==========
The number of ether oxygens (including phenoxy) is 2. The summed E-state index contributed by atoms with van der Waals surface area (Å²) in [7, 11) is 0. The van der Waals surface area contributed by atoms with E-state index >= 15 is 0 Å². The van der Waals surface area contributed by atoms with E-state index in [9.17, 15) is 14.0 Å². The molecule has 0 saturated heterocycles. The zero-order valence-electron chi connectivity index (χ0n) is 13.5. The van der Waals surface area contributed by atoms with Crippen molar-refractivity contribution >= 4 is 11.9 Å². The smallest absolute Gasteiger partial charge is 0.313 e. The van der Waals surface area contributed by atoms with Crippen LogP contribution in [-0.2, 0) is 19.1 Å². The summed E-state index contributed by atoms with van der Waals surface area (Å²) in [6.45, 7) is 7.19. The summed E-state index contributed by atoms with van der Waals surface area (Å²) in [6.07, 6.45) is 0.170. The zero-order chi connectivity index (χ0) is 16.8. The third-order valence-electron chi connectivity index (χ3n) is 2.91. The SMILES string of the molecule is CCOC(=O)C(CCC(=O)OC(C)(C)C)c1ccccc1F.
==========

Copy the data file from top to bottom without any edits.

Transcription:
The number of ether oxygens (including phenoxy) is 2. The summed E-state index contributed by atoms with van der Waals surface area (Å²) in [7, 11) is 0. The van der Waals surface area contributed by atoms with E-state index >= 15 is 0 Å². The van der Waals surface area contributed by atoms with E-state index in [9.17, 15) is 14.0 Å². The molecule has 0 saturated heterocycles. The zero-order valence-electron chi connectivity index (χ0n) is 13.5. The van der Waals surface area contributed by atoms with Crippen molar-refractivity contribution >= 4 is 11.9 Å². The smallest absolute Gasteiger partial charge is 0.313 e. The van der Waals surface area contributed by atoms with Crippen LogP contribution in [-0.2, 0) is 19.1 Å². The summed E-state index contributed by atoms with van der Waals surface area (Å²) in [6.45, 7) is 7.19. The summed E-state index contributed by atoms with van der Waals surface area (Å²) in [6.07, 6.45) is 0.170. The zero-order chi connectivity index (χ0) is 16.8. The third-order valence-electron chi connectivity index (χ3n) is 2.91. The SMILES string of the molecule is CCOC(=O)C(CCC(=O)OC(C)(C)C)c1ccccc1F.